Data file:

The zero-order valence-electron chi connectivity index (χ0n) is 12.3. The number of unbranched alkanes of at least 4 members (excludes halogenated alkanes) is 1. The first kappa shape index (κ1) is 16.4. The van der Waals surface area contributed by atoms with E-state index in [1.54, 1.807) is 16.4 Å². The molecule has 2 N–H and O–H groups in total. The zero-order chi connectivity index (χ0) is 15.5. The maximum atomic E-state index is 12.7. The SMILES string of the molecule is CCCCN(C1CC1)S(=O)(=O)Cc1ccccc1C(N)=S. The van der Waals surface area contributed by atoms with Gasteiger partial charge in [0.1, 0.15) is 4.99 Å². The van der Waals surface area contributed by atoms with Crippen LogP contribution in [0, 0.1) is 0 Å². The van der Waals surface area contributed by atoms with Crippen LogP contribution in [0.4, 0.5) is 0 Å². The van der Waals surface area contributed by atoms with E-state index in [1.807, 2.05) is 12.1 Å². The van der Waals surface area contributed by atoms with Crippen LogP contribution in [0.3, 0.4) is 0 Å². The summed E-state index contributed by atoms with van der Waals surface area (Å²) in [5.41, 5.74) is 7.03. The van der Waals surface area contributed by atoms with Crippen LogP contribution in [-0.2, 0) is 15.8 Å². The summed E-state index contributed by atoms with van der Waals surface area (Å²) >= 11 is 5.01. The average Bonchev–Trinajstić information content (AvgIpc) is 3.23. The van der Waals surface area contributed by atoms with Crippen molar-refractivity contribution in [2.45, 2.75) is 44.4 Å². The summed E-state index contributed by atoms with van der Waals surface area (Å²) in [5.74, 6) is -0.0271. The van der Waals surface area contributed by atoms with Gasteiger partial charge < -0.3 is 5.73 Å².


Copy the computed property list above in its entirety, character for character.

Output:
The zero-order valence-electron chi connectivity index (χ0n) is 12.3. The number of unbranched alkanes of at least 4 members (excludes halogenated alkanes) is 1. The first kappa shape index (κ1) is 16.4. The van der Waals surface area contributed by atoms with E-state index in [1.54, 1.807) is 16.4 Å². The molecule has 2 N–H and O–H groups in total. The zero-order chi connectivity index (χ0) is 15.5. The maximum atomic E-state index is 12.7. The SMILES string of the molecule is CCCCN(C1CC1)S(=O)(=O)Cc1ccccc1C(N)=S. The van der Waals surface area contributed by atoms with Gasteiger partial charge in [0.1, 0.15) is 4.99 Å². The van der Waals surface area contributed by atoms with Crippen LogP contribution in [0, 0.1) is 0 Å². The van der Waals surface area contributed by atoms with Crippen LogP contribution in [0.4, 0.5) is 0 Å². The van der Waals surface area contributed by atoms with E-state index in [1.807, 2.05) is 12.1 Å². The van der Waals surface area contributed by atoms with Crippen LogP contribution in [0.3, 0.4) is 0 Å². The summed E-state index contributed by atoms with van der Waals surface area (Å²) in [5.41, 5.74) is 7.03. The van der Waals surface area contributed by atoms with Crippen LogP contribution in [-0.2, 0) is 15.8 Å². The summed E-state index contributed by atoms with van der Waals surface area (Å²) >= 11 is 5.01. The average Bonchev–Trinajstić information content (AvgIpc) is 3.23. The van der Waals surface area contributed by atoms with Crippen molar-refractivity contribution in [2.45, 2.75) is 44.4 Å². The summed E-state index contributed by atoms with van der Waals surface area (Å²) in [5.74, 6) is -0.0271. The van der Waals surface area contributed by atoms with Gasteiger partial charge < -0.3 is 5.73 Å².